Updated 3:15 p.m. February 21 

The city of Houston has lifted the boil-water notice. Houstonians can now use tap water for all use, including drinking, ice making, and cooking. 

Before you start cooking, however, make sure to flush out your systems by "running cold-water faucets for at least one minute, cleaning automatic ice makers by making and discarding several batches of ice, and running water softeners through a regeneration cycle," according to Alert Houston

The boil-water notice has been in place since February 17, when water pressure across the city fell beneath the minimum threshold because of last week's devastating winter storm. As the week wore on, and some folks began to get their water back, city officials had estimated that it wouldn't be until Monday, February 22, until the notice could be lifted. But today the Texas Commission on Environmental Quality (TCEQ) confirmed that Houston's water met all the requirements and that the water is now safe to consume.

"The boil water notice has now been lifted," Mayor Sylvester Turner announced to cheers today at a bottled-water distribution event. 

Updated 11:45 a.m. February 18

The city of Houston is beginning to see water pressure come back, with it reaching the 20 PSI required by TCEQ on Thursday morning, but Mayor Sylvester Turner said that he expects the boil water notice to remain in place for the next few days, most likely through Monday. When a boil water notice is in place, this means you must not drink any water from the tap without boiling it for at least two minutes at a temperature of 160 degrees Fahrenheit. If you still don't have power, then just stick to bottled water until the power comes back on.

In better news, despite what you'd assume, you can actually use the water to take a shower. The trick is just to be very careful about how you pull that off. The water may be used by healthy people for showering, bathing, shaving, and washing if care is taken not to swallow water and avoid shaving nicks, according to a city release. To minimize the chance of infections, people with open wounds, cuts, blisters, or recent surgical wounds and people who are immunocompromised or suffer from chronic illness should use boiled water (then cooled) or water from an alternate source. Children and disabled individuals should be supervised to ensure water is not ingested. Sponge bathing is advisable, and bathing time should be minimized to further reduce the potential for ingestion.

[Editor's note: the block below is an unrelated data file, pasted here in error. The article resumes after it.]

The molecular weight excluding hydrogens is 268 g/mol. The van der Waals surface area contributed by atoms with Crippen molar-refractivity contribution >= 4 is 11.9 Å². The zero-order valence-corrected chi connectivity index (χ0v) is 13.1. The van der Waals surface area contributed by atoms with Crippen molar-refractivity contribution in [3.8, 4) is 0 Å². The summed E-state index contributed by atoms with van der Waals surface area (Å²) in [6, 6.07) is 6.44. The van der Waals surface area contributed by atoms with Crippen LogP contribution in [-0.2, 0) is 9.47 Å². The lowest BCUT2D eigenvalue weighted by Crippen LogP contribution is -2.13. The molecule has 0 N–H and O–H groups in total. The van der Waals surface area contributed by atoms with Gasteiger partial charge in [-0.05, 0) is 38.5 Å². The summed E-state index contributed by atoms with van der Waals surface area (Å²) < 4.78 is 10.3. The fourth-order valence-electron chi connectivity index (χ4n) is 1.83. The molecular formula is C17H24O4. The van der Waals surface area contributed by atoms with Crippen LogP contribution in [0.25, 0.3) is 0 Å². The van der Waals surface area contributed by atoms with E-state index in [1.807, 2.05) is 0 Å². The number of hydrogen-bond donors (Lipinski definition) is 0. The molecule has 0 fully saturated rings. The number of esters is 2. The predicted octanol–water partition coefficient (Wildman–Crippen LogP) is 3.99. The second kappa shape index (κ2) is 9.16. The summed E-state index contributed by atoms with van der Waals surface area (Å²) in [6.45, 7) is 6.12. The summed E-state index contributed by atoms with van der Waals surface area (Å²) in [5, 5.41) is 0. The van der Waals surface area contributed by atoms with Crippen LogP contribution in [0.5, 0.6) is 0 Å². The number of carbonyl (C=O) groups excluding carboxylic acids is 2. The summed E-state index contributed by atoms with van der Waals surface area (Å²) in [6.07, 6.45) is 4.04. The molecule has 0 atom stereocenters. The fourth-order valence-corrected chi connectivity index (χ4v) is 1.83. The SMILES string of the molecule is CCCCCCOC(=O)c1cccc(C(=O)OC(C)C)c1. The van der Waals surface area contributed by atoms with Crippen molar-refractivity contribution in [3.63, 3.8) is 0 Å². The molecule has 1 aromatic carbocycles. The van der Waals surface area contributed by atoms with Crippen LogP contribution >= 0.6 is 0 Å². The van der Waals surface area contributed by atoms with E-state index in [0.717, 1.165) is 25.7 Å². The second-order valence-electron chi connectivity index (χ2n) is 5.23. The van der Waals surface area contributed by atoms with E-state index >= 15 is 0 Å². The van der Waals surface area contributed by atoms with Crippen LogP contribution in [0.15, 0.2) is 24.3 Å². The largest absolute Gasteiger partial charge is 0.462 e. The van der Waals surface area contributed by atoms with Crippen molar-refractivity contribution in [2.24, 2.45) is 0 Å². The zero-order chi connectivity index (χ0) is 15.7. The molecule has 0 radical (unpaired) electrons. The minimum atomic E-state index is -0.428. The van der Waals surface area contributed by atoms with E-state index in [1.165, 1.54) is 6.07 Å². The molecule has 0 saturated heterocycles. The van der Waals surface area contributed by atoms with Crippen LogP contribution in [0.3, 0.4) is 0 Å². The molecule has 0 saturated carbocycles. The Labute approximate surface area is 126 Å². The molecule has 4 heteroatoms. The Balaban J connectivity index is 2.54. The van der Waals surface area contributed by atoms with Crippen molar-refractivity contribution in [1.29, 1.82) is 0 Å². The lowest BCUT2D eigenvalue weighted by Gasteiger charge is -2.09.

Published 10 a.m. February 17

We've known it was coming since water pressure first started to dip on Tuesday, but on Wednesday morning Houston Public Works officially issued a boil water notice for the city. 

The water pressure dropped below the Texas Commission on Environmental Quality’s required minimum of 20 PSI during the arctic winter weather event starting at noon Tuesday, according to the release. Once the water pressure dips down that low, the chance of bacteria and other pathogens moving through the system increases substantially, and TCEQ regulations require that boil water orders be issued. 

If you still have water—and many in the area have either low pressure or no water at all, according to reports—don't use it for anything other than flushing the toilet without boiling it first, letting it reach 160 degrees Fahrenheit, the temperature required to kill off any pathogens. Those who are without power and don't have the ability to boil water, should only use bottled water until the system is back online, according to the release. 

The public is advised to minimize water usage for health and safety and discontinue use of sprinklers, washing machines, and other non-essential activities that require water usage. City officials expect water pressure to improve over the course of the day and to have stabilized pressures back into the operational range before the end of Thursday, according to the release. 

Pro-tip: If you still have power and need some toilet flushing water, melting snow on the stove will do the trick.

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